He hasn’t reached the age of fifty-two without experiencing a variety of days. There’ve been good days, bad days, mediocre days, and great days. However, he can’t remember a day worse than today. It’s taking more strength than he has, but he’s doing his best to be a solid rock for Molly and the children. If he breaks, they’ll let fear and uncertainty control their lives, and he can’t let that happen. So, he thinks about the roses and the feel of the warm sunshine on his face while he shifts in his chair and holds Molly against his chest.
Her tears soak through his shirt, and she’s sobbing in between short gasps of breath despite telling him before they left the house that she couldn’t let the children see her cry. Ginny is wiping tears from her face and the boys are staring ahead with a mixture of expressions that range from grief to vengeful. The latter worries him the most because he knows he can’t do this again. Memories randomly flash through his mind (a little pink face grinning up at him, a laugh that seems to haunt the quiet halls of the Burrow, gleeful squeals as a pudgy arms hold him tight while they fly above the river, a determined face years later that tells him not to worry before setting off for another battle), and they easily replace the one he wants to forget.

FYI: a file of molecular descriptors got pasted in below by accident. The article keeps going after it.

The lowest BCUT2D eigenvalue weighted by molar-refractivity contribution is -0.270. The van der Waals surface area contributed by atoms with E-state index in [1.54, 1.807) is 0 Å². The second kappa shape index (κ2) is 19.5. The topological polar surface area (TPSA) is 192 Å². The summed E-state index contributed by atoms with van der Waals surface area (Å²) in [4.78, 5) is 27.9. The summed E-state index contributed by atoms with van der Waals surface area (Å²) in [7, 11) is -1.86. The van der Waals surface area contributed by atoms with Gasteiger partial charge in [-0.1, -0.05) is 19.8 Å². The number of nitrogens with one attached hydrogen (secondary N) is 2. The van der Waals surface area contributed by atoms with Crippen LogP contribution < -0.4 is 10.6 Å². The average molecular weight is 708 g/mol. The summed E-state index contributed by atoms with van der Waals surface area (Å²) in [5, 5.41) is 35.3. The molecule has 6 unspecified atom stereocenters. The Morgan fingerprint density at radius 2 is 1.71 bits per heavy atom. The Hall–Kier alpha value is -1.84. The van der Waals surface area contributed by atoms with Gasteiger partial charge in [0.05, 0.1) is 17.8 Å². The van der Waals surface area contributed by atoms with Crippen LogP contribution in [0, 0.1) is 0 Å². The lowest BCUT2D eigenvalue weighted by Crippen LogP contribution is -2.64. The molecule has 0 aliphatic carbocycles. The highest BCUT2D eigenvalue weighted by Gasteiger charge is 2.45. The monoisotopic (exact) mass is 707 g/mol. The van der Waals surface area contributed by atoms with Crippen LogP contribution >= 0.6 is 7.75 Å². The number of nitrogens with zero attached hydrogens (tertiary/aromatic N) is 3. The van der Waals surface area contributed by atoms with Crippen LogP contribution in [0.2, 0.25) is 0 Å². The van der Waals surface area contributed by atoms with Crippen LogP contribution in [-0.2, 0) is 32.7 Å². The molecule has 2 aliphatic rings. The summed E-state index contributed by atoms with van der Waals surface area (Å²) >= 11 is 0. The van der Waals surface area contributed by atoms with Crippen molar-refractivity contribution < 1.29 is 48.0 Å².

He rubs Molly’s back lightly as she cries, offering as much comfort as possible. There’s nothing he can say to make this better, no words that will bring a smile to her pretty face or distract her from this loss. He feels helpless in so many ways, but he’s got to be strong because he refuses to see another of his children lying lifelessly in a box. The worst thing in the world for a parent, after all, is having to bury their child.